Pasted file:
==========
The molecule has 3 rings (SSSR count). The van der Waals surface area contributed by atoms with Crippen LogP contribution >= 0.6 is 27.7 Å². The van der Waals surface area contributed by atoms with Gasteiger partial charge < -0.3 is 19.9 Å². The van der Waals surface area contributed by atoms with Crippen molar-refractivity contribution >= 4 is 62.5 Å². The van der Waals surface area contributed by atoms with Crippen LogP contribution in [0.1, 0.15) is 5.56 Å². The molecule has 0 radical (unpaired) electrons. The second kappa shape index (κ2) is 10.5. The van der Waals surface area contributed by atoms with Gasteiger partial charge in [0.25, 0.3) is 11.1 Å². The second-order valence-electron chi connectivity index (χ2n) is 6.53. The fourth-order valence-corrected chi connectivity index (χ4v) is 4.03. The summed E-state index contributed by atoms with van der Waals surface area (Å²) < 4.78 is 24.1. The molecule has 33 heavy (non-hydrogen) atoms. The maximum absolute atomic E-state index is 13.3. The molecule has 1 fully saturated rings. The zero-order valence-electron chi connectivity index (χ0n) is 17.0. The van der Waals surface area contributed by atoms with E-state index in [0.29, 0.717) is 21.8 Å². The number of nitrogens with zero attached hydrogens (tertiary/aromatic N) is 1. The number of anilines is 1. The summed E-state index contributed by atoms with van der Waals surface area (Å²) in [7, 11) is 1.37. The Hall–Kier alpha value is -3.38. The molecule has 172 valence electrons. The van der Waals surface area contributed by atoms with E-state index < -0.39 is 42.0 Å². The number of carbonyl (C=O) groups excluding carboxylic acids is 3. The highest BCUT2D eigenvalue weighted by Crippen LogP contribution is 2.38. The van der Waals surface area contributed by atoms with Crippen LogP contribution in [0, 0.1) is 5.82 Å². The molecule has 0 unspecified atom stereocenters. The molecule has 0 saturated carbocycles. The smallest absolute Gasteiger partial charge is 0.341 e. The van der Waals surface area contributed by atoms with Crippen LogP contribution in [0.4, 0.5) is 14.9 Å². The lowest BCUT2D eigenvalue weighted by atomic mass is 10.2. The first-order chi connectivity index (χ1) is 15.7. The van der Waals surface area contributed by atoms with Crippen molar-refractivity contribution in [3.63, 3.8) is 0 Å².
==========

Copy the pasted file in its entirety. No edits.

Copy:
The molecule has 3 rings (SSSR count). The van der Waals surface area contributed by atoms with Crippen LogP contribution >= 0.6 is 27.7 Å². The van der Waals surface area contributed by atoms with Gasteiger partial charge < -0.3 is 19.9 Å². The van der Waals surface area contributed by atoms with Crippen molar-refractivity contribution >= 4 is 62.5 Å². The van der Waals surface area contributed by atoms with Crippen LogP contribution in [0.1, 0.15) is 5.56 Å². The molecule has 0 radical (unpaired) electrons. The second kappa shape index (κ2) is 10.5. The van der Waals surface area contributed by atoms with Gasteiger partial charge in [0.25, 0.3) is 11.1 Å². The second-order valence-electron chi connectivity index (χ2n) is 6.53. The fourth-order valence-corrected chi connectivity index (χ4v) is 4.03. The summed E-state index contributed by atoms with van der Waals surface area (Å²) < 4.78 is 24.1. The molecule has 33 heavy (non-hydrogen) atoms. The maximum absolute atomic E-state index is 13.3. The molecule has 1 fully saturated rings. The zero-order valence-electron chi connectivity index (χ0n) is 17.0. The van der Waals surface area contributed by atoms with E-state index in [0.29, 0.717) is 21.8 Å². The number of nitrogens with zero attached hydrogens (tertiary/aromatic N) is 1. The number of anilines is 1. The summed E-state index contributed by atoms with van der Waals surface area (Å²) in [7, 11) is 1.37. The Hall–Kier alpha value is -3.38. The molecule has 172 valence electrons. The van der Waals surface area contributed by atoms with E-state index < -0.39 is 42.0 Å². The number of carbonyl (C=O) groups excluding carboxylic acids is 3. The highest BCUT2D eigenvalue weighted by Crippen LogP contribution is 2.38. The van der Waals surface area contributed by atoms with Crippen LogP contribution in [0, 0.1) is 5.82 Å². The molecule has 0 unspecified atom stereocenters. The molecule has 0 saturated carbocycles. The smallest absolute Gasteiger partial charge is 0.341 e. The van der Waals surface area contributed by atoms with Crippen LogP contribution in [0.4, 0.5) is 14.9 Å². The lowest BCUT2D eigenvalue weighted by atomic mass is 10.2. The first-order chi connectivity index (χ1) is 15.7. The van der Waals surface area contributed by atoms with Crippen molar-refractivity contribution in [3.63, 3.8) is 0 Å².